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]]>They use a very large number of segments, so the error introduced by that approximation is very small, and much less than the difference between the parabolic and rectangular stress block. In the ULS design functions spreadsheet I use trapezoidal elements with a rectangular stress block, but I will shortly be posting an update to my RC Design Functions which has a CircU function which has an option to use the parabolic-linear stress block with circular section properties, rather than dividing into multiple layers. That gives very close agreement with the on-line calculator.

The rectangular stress block isn’t too bad with circular sections with low strength concrete, but with higher strength concrete, as the Eurocode curve becomes more triangular with a very small (or zero) rectangular part, the difference becomes more significant.

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]]>DonB’s reply is pretty much what I was going to say. Since analyses are normally done with columns treated as lines positioned on the concrete centroid, it seems to me that it makes sense to use that point as the reference for bending moments due to axial loads. A column with very high axial loads would normally have symmetrical reinforcement anyway, but if it doesn’t it seems to me that the analysis should allow for that.

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]]>Hi Eduardo – I don’t get that. Could you send a copy of your spreadsheet to my gmail account (dougaj4) and let me know your Excel version.

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]]>Overall I would guess if using the parabolic stress block the error is likely in the same range the rectangular stress block so probably limited impact on design strength by maybe some impact if you need to get into curvature checks.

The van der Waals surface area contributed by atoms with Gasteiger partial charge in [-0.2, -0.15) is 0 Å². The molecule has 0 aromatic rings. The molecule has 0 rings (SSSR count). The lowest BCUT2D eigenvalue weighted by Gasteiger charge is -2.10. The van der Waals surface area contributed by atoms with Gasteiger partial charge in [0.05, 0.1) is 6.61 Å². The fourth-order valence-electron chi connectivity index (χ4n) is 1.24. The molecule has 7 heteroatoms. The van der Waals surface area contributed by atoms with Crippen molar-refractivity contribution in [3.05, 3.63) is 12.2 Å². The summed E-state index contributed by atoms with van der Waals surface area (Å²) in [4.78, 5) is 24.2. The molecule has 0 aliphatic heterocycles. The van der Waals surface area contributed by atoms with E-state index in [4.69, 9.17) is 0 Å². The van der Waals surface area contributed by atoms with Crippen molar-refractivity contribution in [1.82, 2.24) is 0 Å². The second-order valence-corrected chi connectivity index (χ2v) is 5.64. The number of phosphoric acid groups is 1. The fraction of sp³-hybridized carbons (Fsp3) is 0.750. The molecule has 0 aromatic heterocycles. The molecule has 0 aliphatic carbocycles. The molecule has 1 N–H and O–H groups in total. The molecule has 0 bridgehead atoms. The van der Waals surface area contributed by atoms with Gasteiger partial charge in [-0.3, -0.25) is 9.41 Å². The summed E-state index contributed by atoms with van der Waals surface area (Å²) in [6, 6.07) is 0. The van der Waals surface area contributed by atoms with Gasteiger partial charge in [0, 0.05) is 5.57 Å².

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]]>you can evaluate moments at any point in the cross section as long as you transform your analysis results to that point/axis orientation.

The geometric centroid is convenient because most modeling programs have you modeling bar elements using the elements centroidal axis, so the analysis results are reported about the cross section centroid.

The use of the plastic center is convenient for the compression side of the interaction diagram because summing moments about that point yields 0 moment at maximum compression, the same isn’t always true for the tension side of the interaction curve depending on how the plastic center was computed.

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]]>Hi Doug,

Sorry, maybe I didn’t explain the question very well.

Yes, I’m talking about non-symmetric sections under significant compression or tension loads, which as you note would have an associated bending moment relative to the uncracked concrete centroid.

My question was about the comparison of design actions (e.g. out of an analysis package, or hand calculations) against the interaction diagram. Is it always appropriate to take that uncracked concrete centroid as the basis point for generating the interaction diagram, or would the plastic centroid (for significant compression loads) be a more appropriate point, at least in some cases?

For interest, I checked what RAPT does for a column interaction diagram and it seems to evaluate moments relative to the plastic centroid (so at crush load there is no moment).

Cheers

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]]>Hi James,

There’s actually always asymmetry in the cross-section in a cracked section unless the section is all in tension or all in compression, but the effect of that is included in the moment calculation.

For a circular section (assuming uniform reinforcement) the all tension and uniform compression cases will always have zero moment, but for a rectangular section with non-symmetrical reinforcement, or a non-symmetrical section the extreme load conditions will have an associated bending moment, since the moment is calculated with respect to the uncracked concrete centroid, ignoring reinforcement.

Does that answer your question?

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]]>I was just wondering your conceptual thoughts on cross-section asymmetries. Particularly, where cross-section asymmetry (either due to concrete shape, reinforcement quantity etc.) leads to a ‘skew’ in the interaction diagram, with apparent moments associated either Crush or Max Tension capacities.

I am thinking that (depending on the structure configuration) this skew may actually manifest or may not – e.g. depending on whether the section is loaded by an action with a determinate eccentricity (like a single bridge pier loaded from beams above), or whether it forms part of an indeterminate frame (like a pile group, where any minor eccentricity would be distributed).

Is this something you have looked at before? I am yet to see this treated well in any textbooks.

Cheers

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